Treating Multiple Sclerosis with Monoclonal Antibodies: A 2010 Update

Mathias Buttmann


Expert Rev Neurother. 2010;10(5):791-809. 

In This Article


Ofatumumab (Arzerra®) is a fully human IgG1 mAb against CD20.[94,97,98] In contrast to RTX and OCRE it is directed against the small 7-mer loop of CD20 and binds in close proximity to the plasma membrane.[93] OFA is being developed by Genmab (Copenhagen, Denmark) and GlaxoSmithKline (London, UK).


Based on a pivotal study, OFA received accelerated FDA-approval for the treatment of patients with chronic lymphocytic leukemia refractory to fludarabine and ALEM in October 2009.[99,100] Furthermore, OFA was successfully tested in Phase I/II trials for relapsing or refractory follicular lymphoma[101] and RA,[102,103] and it is currently being studied in Phase III trials for these three conditions. In 2009, the first placebo-controlled Phase III RA trial was announced to have met its primary end point, with an efficacy approximately comparable to both RTX and OCRE.[214] Among other Phase II trials, OFA is currently being investigated in a Phase I/II trial in patients with RRMS.[215] In contrast to OCRE, OFA has not been associated with an increased rate of serious and/or opportunistic infections in patients with RA until December 2009, which had put part of the OCRE trial program on hold.

Modes of Action

In contrast to OCRE, OFA is a weak inducer of ADCC and a strong inducer of CDC.[104–106] Stronger CDC activity was attributed to a higher avidity of complement C1q binding to OFA than to RTX, and to the fact that OFA binds to CD20 in closer proximity to the plasma membrane than OCRE and RTX, thereby effectively concentrating activated components of the complement system close to the cell membrane and possibly shielding activated complement components from inactivation.[105,106] The importance of C1q was questioned by another study, suggesting that CDC activity of an anti-CD20 mAb mainly depends on its influence on CD20 mobility to detergent-resistant membrane fractions called lipid rafts.[107] Translocation of CD20 to lipid rafts is required for effective CDC upon mAb binding.[108] Strong CDC activity might indicate that OFA could induce more infusion-related adverse events than RTX or OCRE;[96] however, a direct comparison between OFA and other anti-CD20 mAbs has not been published to date. On the other hand, in vitro and ex vivostudies demonstrated that OFA shows a stronger cytolytic potential than RTX,[105,109] which might be more relevant for the treatment of RTX-refractory hematological disorders[107,108] than for MS therapy, where effective B-cell depletion can be achieved with RTX in all patients.[81,110]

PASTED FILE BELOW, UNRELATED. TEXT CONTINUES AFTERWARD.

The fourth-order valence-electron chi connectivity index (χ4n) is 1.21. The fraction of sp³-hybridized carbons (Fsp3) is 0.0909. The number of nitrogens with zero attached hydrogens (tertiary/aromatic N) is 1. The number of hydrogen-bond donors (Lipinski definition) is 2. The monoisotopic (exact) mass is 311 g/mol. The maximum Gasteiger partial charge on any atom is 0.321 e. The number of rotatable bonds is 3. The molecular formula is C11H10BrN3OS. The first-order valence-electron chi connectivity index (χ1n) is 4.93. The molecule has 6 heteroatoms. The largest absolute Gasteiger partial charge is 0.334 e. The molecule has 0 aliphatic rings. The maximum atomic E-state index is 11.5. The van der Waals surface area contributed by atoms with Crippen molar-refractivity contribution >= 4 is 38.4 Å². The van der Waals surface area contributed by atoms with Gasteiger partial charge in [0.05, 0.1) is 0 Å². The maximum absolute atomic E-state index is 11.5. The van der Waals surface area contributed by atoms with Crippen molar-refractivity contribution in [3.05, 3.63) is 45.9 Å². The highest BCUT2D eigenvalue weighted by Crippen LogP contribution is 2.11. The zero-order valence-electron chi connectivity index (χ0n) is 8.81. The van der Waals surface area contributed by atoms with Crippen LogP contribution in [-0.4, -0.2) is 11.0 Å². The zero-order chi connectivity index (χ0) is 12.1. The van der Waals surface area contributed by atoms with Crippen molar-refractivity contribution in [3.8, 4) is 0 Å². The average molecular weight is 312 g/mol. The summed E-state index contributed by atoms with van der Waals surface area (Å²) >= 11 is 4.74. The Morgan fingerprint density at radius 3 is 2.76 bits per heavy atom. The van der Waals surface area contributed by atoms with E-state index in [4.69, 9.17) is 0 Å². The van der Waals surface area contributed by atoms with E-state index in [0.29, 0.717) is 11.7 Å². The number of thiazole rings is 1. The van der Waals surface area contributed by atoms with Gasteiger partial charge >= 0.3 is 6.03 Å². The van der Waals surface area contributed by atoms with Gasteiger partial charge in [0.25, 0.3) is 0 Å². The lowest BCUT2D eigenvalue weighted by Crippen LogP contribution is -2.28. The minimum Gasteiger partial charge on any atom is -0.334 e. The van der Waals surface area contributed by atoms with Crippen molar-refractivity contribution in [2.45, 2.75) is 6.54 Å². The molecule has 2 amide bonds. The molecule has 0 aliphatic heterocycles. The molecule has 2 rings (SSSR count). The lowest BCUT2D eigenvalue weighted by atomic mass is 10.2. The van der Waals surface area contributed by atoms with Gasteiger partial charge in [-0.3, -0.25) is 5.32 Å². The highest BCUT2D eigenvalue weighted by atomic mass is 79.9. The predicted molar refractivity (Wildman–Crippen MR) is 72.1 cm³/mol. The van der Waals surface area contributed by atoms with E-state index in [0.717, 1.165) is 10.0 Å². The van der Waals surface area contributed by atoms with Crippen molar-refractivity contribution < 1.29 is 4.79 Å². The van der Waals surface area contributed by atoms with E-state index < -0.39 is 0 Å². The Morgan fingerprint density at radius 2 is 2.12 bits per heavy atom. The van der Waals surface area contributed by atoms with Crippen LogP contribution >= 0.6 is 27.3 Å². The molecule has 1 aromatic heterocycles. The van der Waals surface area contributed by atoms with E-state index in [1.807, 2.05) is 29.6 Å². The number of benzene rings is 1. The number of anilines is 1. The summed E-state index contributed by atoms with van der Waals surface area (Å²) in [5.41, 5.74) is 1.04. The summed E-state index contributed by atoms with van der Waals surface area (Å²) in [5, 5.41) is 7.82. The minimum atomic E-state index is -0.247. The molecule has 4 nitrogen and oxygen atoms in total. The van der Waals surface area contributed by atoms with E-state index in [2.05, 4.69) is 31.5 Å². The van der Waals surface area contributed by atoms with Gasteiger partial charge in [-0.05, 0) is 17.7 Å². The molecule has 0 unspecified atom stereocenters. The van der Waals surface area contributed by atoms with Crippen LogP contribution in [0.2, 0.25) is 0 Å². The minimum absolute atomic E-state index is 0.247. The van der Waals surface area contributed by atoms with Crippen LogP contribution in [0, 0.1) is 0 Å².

Rapid and sustained CD19+ B-cell depletion was observed in all OFA-treated patients included in the Phase I/II RA trial, receiving two doses of either 300, 700 or 1000 mg OFA 2 weeks apart, and signs of gradual B-cell recovery were observed from week 20.[104,105] Pharmacological preclinical data and clinical results in patients with hematological disorders including pharmacokinetic data were recently summarized by Robak.[98]

Ofatumumab for MS

A European multicenter, randomized, placebo-controlled Phase I/II study investigating OFA in 324 patients with RRMS started in June 2008 (NCT00640328).[215] The safety of three different OFA dosages (100, 300 or 700 mg) in comparison to placebo over 4 weeks was first evaluated in 36 patients in part A of the study. In part B, another cohort of approximately 288 patients is being treated with one of three different OFA doses (100, 300 or 700 mg) or placebo. After week 24, verum patients are retreated with the same dose OFA or with placebo while patients on placebo receive OFA at the highest tolerated dose determined in part A. Safety over 6 months and cumulative number of new Gd-enhancing MRI lesions from week 8 to 24 are defined as co-primary end points. As of December 2009, September 2010 was the expected final data collection date for primary outcome measures and the estimated study completion date was September 2012.


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